Fielder blocking runner’s view of release of the pitch ( – Visual obstruction

This rule has created a lot of discussion. Below is the official interpretation from Dee Abrahamson, who at the time of her interpretations was the NCAA Softball Rules Editor. It is divided into individual sentences. Following each of these is information related to that part of the interpretation. This information is based on emails which John Bennett had with Dee about this rule and comment/questions
Dee interpretation in 10/18/13 document SOFTBALL WHYS- The word “intentionally” has been removed in most places in the NCAA softball rule book but it remains as part of rule regarding a base runner seeing the release of the pitch. First basemen are adept at being in the way without ever looking over their shoulders, hence appearing non-intentional, but this is still prohibiting the base runner from seeing the pitch release. Shouldn’t this violation always have a consequence?
RULE FOUNDATION- Rule INTERPRETATION : If the base runner is having difficulty seeing release of the pitch, the runner should ask the defensive player or the umpire to accommodate her ability to see.
Dee: The explanation says the player SHOULD ask the player or the umpire so she may choose the option that best suits her situation. Saying, “excuse me but I cannot see the pitcher, can you move a bit to your left or forward?” to a first baseman who you have played against ten or twelve times over the years might be easier or harder than someone you have never met. The option is there to be informal and take care of it yourself or be formal and bring the umpire into it.
What if the base coach tells the umpire the runner cannot see the pitcher?
Dee: Seems like bringing the first base coach into the conversation is just an unnecessary middle man. So the first base coach tells the umpire the runner cannot see the pitcher, the umpire tells the defender, the defender asks the umpire “which way does she need me to move”, the umpire passes the question on to the coach who asks the player. The player tells the coach “to her left”, the coach tells the umpire and the umpire tells the player. The player says “ok” which the umpire passes along to the coach who tells the player. It’ll work but seems like an unnecessary step that makes it all a bigger deal than it is.
(So the net of Dee’s answer is to tell the coach that if the runner is having a problem, the runner should ask the fielder to move. Do not let the coach get involved with this situation.)
This rule suggests that a runner should talk to a defensive player. Is this what we want to encourage?
The runner is not required to ask the defender to move. She can tough it out and let the defender stay or she can go through the umpire.
Dee INTERPRETATION : The umpire should intervene if he/she notices the base runner jockeying her position in order to see around the defender. If the defender complies, there is no issue but if it continues, then it is assumed to be intentional and will have a consequence.
This second sentence implies an umpire should do something just because the runner seems to be having difficulty. An umpire would prefer to not do anything until somebody points it out. The word “should” means we do not have to do this, and we do not want to take action on this unless asked by the runner.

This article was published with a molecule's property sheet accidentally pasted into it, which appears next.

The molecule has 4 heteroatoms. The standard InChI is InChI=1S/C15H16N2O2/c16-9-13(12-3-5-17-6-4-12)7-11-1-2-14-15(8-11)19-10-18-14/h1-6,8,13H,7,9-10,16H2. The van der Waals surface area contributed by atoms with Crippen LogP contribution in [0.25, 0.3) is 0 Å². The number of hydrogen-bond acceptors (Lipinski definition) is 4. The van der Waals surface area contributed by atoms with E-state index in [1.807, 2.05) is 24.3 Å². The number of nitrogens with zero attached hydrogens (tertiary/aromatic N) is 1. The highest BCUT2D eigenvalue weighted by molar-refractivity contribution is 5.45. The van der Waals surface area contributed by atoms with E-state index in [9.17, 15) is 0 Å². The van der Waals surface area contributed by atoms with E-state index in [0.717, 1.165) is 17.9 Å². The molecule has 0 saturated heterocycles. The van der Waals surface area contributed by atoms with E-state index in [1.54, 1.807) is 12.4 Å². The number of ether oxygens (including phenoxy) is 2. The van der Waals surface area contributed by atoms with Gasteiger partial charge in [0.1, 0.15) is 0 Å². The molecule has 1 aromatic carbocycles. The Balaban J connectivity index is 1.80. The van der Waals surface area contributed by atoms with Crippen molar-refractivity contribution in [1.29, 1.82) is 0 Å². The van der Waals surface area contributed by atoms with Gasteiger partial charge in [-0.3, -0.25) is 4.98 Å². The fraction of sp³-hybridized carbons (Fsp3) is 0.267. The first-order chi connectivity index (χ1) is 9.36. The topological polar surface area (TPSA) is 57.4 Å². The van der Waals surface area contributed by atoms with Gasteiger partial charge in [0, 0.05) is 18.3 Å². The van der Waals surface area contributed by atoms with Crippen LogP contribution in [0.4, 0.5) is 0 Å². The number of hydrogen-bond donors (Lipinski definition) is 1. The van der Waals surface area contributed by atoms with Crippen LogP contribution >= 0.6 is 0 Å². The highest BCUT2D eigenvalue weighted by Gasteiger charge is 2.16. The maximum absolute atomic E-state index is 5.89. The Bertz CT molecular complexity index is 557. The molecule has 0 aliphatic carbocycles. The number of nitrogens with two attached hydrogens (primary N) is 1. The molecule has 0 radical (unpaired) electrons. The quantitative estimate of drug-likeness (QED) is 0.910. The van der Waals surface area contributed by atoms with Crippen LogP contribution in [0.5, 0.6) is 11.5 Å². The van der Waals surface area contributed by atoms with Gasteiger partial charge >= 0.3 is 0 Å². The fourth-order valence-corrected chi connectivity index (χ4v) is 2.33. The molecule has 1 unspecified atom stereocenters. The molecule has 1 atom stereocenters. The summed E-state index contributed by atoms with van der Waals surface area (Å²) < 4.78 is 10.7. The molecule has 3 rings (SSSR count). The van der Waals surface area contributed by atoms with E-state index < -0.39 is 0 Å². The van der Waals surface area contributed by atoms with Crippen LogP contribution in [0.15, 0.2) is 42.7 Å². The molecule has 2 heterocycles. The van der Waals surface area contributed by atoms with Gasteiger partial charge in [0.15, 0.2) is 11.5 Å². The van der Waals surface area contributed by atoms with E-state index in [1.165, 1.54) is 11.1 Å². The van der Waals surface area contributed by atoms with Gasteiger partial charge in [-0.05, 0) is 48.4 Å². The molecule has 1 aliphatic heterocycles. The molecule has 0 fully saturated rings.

Dee: This is for those who practice preventative umpiring…when you see a runner jockeying for position obviously unable to see, it makes sense that the umpire step in and not wait. But lots of umpires do not like to do anything until somebody points it out (as you mentioned) and that’s okay then to wait until it is brought to the umpire’s attention.
Dee INTERPRETATION: “Intentional” remains a part of the rule to prevent a base runner from “drawing the violation” by positioning herself behind an unsuspecting fielder and then innocently claiming not to be able to see. The softball why is really about why the word “intentionally” still is in this rule when it has been removed from most of the book. It was not meant to be an umpire mechanic and the rule itself does have the words “shall”.
Some guidelines
According to Dee Abrahamson, the defensive player has a right to establish her defensive position. If she re-adjusts, looking back at the R1 or 1B, then it could be intentional.
When a runner complains about the F3 blocking R1’s view
• Watch F3 to identify the complaint – is it:
o R1 cannot see the coach’s signals (no rule or penalty to cover this)
o Or R1 cannot see the release of the pitch
• Initially F3 may look back to the base to know where to position herself
• If F3, after initially positioning herself, looks back at R1 one or two times, there is a good chance she is intentionally positioning herself in that spot on the field to block R1’s view
• Other cues – F3 takes a certain position only when there is a runner on 1b, keeps looking back
• See if it happens a few times, then consider applying the rule
• If it happens more than once and the defensive coach complains tell the coach the defensive player needs to pick her spot on the field, so she does not block the runner”
• If she continues to do it – apply the rule